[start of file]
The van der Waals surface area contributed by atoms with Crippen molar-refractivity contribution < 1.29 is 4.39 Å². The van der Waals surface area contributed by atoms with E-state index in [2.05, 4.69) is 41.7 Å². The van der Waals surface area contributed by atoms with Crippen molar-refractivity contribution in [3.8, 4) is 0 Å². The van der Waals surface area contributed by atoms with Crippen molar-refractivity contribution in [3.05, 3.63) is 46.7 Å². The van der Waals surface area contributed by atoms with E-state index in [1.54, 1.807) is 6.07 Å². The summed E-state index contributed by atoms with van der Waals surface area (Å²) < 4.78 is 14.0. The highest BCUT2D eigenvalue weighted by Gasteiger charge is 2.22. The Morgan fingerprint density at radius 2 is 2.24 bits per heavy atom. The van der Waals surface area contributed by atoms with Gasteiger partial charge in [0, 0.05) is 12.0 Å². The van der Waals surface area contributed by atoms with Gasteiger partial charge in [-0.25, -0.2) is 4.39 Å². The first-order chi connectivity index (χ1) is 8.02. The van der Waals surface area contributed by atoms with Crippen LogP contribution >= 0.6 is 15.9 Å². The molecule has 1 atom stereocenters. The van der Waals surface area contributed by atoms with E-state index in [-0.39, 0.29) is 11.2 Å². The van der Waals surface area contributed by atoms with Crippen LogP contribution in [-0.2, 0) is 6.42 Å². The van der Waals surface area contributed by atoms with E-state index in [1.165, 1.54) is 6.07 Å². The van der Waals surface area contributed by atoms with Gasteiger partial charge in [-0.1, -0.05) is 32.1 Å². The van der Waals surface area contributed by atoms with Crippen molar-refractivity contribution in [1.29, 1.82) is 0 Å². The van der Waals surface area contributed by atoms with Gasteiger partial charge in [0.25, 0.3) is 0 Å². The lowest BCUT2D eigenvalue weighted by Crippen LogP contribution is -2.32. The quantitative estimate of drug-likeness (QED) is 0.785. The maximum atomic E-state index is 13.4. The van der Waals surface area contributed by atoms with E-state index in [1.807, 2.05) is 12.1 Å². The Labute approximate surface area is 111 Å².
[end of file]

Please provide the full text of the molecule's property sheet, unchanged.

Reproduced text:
The van der Waals surface area contributed by atoms with Crippen molar-refractivity contribution < 1.29 is 4.39 Å². The van der Waals surface area contributed by atoms with E-state index in [2.05, 4.69) is 41.7 Å². The van der Waals surface area contributed by atoms with Crippen molar-refractivity contribution in [3.8, 4) is 0 Å². The van der Waals surface area contributed by atoms with Crippen molar-refractivity contribution in [3.05, 3.63) is 46.7 Å². The van der Waals surface area contributed by atoms with E-state index in [1.54, 1.807) is 6.07 Å². The summed E-state index contributed by atoms with van der Waals surface area (Å²) < 4.78 is 14.0. The highest BCUT2D eigenvalue weighted by Gasteiger charge is 2.22. The Morgan fingerprint density at radius 2 is 2.24 bits per heavy atom. The van der Waals surface area contributed by atoms with Gasteiger partial charge in [0, 0.05) is 12.0 Å². The van der Waals surface area contributed by atoms with Gasteiger partial charge in [-0.25, -0.2) is 4.39 Å². The first-order chi connectivity index (χ1) is 8.02. The van der Waals surface area contributed by atoms with Crippen LogP contribution >= 0.6 is 15.9 Å². The molecule has 1 atom stereocenters. The van der Waals surface area contributed by atoms with E-state index in [-0.39, 0.29) is 11.2 Å². The van der Waals surface area contributed by atoms with Crippen LogP contribution in [-0.2, 0) is 6.42 Å². The van der Waals surface area contributed by atoms with E-state index in [1.165, 1.54) is 6.07 Å². The van der Waals surface area contributed by atoms with Gasteiger partial charge in [-0.1, -0.05) is 32.1 Å². The van der Waals surface area contributed by atoms with Crippen molar-refractivity contribution in [1.29, 1.82) is 0 Å². The van der Waals surface area contributed by atoms with Gasteiger partial charge in [0.25, 0.3) is 0 Å². The lowest BCUT2D eigenvalue weighted by Crippen LogP contribution is -2.32. The quantitative estimate of drug-likeness (QED) is 0.785. The maximum atomic E-state index is 13.4. The van der Waals surface area contributed by atoms with E-state index in [1.807, 2.05) is 12.1 Å². The Labute approximate surface area is 111 Å².